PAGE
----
SEATTLE -- After a 100-loss season and a seventh consecutive year out of the playoffs, the Seattle Mariners appear ready to try something new.
New general manager Jack Zduriencik has narrowed his list of managerial candidates to seven -- including former Mariners infielder Joey Cora -- and not one of them has been a major league manager before.
"I guess you could say it was probably a coincidence. I can tell you I had extensive [conversations] with guys who have been managers one, two and three times," Zduriencik said Monday night, following his 2½-hour interview with Boston Red Sox bench coach Brad Mills.
"Every manager in the big leagues got his start somewhere. That might be what happens here," Zduriencik said. "I wouldn't etch that in stone. I have my ears open."
Just not to former major league managers Jim Riggleman, Ned Yost and Willie Randolph.
Zduriencik, a first-time GM hired three weeks ago, said he has ruled out Riggleman, the team's manager for the final 3½ months of last season.
He also said he has not spoken in two weeks to Yost, who was fired in Milwaukee in September. Yost knows Zduriencik well from when Zduriencik was a special assistant to Brewers GM Doug Melvin.
And Zduriencik has no intention of contacting former New York Mets manager Randolph, either. Zduriencik sat in on Randolph's interview with Melvin for the Brewers' managerial opening a few years ago.
Randolph was hired as Milwaukee's bench coach on Saturday and Riggleman became Washington's bench coach last month, but both are free to leave if they get a managerial offer.
"I don't intend to reach out to anyone else," Zduriencik said. "I could, but I don't intend to."
He called organizational ties like the ones Cora has with Seattle "a plus" but not necessarily an important one.
Red Sox pitching coach John Farrell said Monday he had withdrawn as a candidate.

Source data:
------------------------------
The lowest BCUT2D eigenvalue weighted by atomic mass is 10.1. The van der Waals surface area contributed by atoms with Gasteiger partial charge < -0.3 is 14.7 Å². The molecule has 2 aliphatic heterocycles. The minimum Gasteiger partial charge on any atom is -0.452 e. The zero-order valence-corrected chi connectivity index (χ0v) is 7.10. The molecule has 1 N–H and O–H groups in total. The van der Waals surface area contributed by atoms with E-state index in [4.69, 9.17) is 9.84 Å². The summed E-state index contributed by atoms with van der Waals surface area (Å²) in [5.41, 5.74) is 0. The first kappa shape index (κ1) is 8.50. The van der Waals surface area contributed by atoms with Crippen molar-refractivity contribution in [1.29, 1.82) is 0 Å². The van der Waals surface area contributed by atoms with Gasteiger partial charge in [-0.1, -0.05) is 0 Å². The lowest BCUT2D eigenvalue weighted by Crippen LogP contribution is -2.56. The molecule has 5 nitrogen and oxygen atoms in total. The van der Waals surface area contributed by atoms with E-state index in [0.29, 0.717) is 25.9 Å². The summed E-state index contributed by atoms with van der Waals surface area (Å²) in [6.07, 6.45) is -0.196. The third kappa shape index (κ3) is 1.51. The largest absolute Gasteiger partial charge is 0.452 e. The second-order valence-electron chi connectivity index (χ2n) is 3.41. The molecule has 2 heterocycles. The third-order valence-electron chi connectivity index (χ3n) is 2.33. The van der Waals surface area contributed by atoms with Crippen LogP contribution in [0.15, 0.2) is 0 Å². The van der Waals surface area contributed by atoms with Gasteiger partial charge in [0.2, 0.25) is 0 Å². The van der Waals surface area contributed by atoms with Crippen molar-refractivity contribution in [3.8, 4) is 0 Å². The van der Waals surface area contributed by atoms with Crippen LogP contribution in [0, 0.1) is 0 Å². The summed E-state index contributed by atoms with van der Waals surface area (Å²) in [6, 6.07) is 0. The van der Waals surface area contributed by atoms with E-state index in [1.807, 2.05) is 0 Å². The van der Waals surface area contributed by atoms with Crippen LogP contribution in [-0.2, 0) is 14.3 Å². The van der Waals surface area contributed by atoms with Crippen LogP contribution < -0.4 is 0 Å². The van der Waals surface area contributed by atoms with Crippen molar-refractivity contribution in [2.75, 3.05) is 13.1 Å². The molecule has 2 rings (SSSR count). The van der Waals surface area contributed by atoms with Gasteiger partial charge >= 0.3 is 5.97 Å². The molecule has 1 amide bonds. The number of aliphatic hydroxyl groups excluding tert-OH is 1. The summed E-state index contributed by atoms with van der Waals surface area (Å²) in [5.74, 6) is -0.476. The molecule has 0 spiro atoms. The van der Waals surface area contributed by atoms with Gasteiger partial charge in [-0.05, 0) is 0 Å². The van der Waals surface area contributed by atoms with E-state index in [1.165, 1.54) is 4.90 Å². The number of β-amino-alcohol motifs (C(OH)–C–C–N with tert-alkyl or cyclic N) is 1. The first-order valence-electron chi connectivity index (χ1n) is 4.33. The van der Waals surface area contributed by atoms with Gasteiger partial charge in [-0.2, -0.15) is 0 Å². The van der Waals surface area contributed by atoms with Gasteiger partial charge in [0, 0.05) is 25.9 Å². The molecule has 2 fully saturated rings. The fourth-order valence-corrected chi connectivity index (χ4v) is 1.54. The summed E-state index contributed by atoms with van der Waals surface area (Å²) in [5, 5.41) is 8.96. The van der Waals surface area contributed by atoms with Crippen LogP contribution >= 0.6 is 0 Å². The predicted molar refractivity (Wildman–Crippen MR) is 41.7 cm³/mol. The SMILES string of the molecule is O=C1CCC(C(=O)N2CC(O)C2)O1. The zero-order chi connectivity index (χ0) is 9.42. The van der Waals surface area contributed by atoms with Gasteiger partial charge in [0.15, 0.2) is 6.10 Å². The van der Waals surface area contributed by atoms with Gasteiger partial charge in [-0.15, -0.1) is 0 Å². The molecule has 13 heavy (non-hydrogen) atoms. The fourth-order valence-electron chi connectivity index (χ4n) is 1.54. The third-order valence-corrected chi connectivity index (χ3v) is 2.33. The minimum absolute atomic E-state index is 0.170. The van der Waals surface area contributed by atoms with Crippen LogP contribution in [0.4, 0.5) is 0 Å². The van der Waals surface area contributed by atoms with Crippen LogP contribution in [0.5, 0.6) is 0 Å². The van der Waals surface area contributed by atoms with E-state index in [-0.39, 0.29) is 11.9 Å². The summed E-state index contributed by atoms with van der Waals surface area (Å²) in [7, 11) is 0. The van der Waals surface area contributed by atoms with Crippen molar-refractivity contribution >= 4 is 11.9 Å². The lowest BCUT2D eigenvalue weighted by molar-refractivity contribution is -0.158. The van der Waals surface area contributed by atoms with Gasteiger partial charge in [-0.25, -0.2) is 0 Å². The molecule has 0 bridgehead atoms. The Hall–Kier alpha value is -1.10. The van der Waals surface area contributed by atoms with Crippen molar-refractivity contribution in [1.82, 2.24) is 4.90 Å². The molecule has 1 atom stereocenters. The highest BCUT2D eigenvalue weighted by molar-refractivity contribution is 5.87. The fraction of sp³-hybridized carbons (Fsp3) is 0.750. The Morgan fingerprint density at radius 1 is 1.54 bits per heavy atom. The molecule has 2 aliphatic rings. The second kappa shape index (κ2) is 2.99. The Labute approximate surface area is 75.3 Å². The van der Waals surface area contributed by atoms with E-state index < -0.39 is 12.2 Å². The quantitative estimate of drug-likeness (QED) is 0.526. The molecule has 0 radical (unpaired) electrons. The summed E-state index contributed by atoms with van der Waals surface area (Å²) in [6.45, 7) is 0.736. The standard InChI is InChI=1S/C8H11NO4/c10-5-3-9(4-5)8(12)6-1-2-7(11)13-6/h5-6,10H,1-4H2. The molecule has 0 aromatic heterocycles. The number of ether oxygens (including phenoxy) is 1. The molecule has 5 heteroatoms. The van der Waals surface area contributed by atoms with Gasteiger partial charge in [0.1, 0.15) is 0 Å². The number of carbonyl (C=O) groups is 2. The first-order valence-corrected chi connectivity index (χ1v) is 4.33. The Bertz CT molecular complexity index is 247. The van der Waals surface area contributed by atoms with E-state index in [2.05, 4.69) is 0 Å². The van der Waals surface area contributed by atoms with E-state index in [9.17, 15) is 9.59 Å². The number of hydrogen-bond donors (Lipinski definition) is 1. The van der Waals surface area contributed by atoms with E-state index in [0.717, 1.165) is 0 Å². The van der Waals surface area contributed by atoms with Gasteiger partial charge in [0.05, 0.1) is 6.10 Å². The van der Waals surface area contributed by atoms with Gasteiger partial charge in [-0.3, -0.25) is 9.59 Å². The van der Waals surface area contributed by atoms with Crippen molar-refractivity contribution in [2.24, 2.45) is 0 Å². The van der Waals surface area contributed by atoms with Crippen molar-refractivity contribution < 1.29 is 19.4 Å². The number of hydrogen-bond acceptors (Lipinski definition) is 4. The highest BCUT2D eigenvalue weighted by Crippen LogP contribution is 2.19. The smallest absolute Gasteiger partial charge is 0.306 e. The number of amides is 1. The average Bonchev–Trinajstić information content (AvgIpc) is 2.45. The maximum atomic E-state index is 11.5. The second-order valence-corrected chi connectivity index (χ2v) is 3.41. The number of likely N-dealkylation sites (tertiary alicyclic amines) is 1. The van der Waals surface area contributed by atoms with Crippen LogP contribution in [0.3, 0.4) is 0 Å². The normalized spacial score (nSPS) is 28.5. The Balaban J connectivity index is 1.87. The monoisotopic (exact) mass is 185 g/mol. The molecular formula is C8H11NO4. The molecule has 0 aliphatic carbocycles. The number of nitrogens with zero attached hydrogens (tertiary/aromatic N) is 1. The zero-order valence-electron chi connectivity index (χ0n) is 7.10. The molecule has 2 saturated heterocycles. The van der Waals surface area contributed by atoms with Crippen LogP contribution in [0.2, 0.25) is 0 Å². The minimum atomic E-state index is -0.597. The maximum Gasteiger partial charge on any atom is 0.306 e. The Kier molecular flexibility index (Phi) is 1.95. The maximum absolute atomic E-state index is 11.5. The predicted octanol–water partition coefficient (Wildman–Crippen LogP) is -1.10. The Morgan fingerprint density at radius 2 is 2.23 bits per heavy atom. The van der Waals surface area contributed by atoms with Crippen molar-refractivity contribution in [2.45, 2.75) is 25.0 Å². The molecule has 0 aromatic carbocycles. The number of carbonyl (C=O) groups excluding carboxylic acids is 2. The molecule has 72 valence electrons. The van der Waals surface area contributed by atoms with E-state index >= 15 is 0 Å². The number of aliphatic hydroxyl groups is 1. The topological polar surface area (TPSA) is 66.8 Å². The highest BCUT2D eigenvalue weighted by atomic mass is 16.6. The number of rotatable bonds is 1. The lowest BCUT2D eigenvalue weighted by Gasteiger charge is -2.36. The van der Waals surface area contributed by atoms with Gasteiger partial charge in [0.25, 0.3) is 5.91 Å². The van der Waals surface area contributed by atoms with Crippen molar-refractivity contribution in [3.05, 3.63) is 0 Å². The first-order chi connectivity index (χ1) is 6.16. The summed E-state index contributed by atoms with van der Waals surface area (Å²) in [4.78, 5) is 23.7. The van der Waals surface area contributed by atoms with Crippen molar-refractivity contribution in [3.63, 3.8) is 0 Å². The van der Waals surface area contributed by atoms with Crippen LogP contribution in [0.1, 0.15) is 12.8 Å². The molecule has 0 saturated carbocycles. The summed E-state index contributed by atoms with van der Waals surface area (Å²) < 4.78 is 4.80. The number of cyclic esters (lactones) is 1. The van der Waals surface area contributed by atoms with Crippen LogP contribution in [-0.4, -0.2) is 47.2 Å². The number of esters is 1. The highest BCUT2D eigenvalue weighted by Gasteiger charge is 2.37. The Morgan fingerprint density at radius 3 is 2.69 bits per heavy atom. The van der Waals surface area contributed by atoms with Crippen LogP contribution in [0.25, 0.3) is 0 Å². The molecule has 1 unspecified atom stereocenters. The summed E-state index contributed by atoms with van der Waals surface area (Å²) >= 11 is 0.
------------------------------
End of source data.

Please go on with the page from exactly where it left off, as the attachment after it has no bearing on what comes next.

"My decision is based on family reasons and being committed to the Red Sox organization," Farrell said in a statement.
Zduriencik hopes to have the first round of interviews completed this weekend, when he said he could add "another person or two" to the mix.
One additional candidate could be longtime acquaintance Bobby Valentine, the former manager of the Mets and Texas Rangers who is now managing in Japan.
Zduriencik said one common thread among the current candidates is all have backgrounds in winning organizations.
Mills just finished his fifth season as manager Terry Francona's bench coach in Boston. He was also bench coach with the Montreal Expos in 2003 and first base coach for Francona in Philadelphia from 1997 to 2000.
The former infielder spent 11 years managing in the minor leagues immediately after his playing days ended.
Mills said the Mariners' opening was a good opportunity.
"I think it's not very far away with this team," he said, adding he thought first-time candidates may supply more energy to instill a new direction than perhaps a managerial retread would.
Zduriencik thinks energy will be a given from whoever ultimately manages the Mariners in 2009.
"We'd like to win right now," he said. "We'll give it our best shot for 2009. How realistic that is, we'll have to see how this unfolds."